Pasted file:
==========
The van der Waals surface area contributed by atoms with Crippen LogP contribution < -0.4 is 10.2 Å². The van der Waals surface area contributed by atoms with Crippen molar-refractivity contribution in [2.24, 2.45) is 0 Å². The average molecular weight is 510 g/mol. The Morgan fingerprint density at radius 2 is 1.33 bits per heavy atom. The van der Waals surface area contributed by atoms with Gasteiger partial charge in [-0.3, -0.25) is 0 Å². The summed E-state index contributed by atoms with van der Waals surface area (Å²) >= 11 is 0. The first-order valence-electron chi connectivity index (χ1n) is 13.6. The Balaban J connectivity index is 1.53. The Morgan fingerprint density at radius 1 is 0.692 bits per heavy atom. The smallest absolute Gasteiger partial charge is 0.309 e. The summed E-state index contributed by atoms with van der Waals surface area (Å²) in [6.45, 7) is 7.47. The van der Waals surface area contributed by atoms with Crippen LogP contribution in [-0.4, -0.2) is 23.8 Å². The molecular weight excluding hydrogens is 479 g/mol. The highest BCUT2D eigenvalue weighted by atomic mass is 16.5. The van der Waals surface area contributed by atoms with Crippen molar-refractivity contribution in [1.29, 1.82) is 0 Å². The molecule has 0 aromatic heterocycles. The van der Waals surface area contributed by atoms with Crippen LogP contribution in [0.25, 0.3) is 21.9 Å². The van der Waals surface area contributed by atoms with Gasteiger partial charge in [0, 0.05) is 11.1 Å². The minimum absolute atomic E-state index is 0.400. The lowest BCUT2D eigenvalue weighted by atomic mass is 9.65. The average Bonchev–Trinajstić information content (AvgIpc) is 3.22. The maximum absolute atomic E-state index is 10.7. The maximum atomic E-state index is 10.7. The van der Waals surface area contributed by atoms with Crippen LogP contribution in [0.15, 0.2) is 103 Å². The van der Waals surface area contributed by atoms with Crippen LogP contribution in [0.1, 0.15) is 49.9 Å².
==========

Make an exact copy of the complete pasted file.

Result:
The van der Waals surface area contributed by atoms with Crippen LogP contribution < -0.4 is 10.2 Å². The van der Waals surface area contributed by atoms with Crippen molar-refractivity contribution in [2.24, 2.45) is 0 Å². The average molecular weight is 510 g/mol. The Morgan fingerprint density at radius 2 is 1.33 bits per heavy atom. The van der Waals surface area contributed by atoms with Gasteiger partial charge in [-0.3, -0.25) is 0 Å². The summed E-state index contributed by atoms with van der Waals surface area (Å²) >= 11 is 0. The first-order valence-electron chi connectivity index (χ1n) is 13.6. The Balaban J connectivity index is 1.53. The Morgan fingerprint density at radius 1 is 0.692 bits per heavy atom. The smallest absolute Gasteiger partial charge is 0.309 e. The summed E-state index contributed by atoms with van der Waals surface area (Å²) in [6.45, 7) is 7.47. The van der Waals surface area contributed by atoms with Crippen LogP contribution in [-0.4, -0.2) is 23.8 Å². The molecular weight excluding hydrogens is 479 g/mol. The highest BCUT2D eigenvalue weighted by atomic mass is 16.5. The van der Waals surface area contributed by atoms with Crippen molar-refractivity contribution in [1.29, 1.82) is 0 Å². The molecule has 0 aromatic heterocycles. The van der Waals surface area contributed by atoms with Crippen LogP contribution in [0.25, 0.3) is 21.9 Å². The van der Waals surface area contributed by atoms with Gasteiger partial charge in [0, 0.05) is 11.1 Å². The minimum absolute atomic E-state index is 0.400. The lowest BCUT2D eigenvalue weighted by atomic mass is 9.65. The average Bonchev–Trinajstić information content (AvgIpc) is 3.22. The maximum absolute atomic E-state index is 10.7. The maximum atomic E-state index is 10.7. The van der Waals surface area contributed by atoms with Crippen LogP contribution in [0.15, 0.2) is 103 Å². The van der Waals surface area contributed by atoms with Crippen LogP contribution in [0.1, 0.15) is 49.9 Å².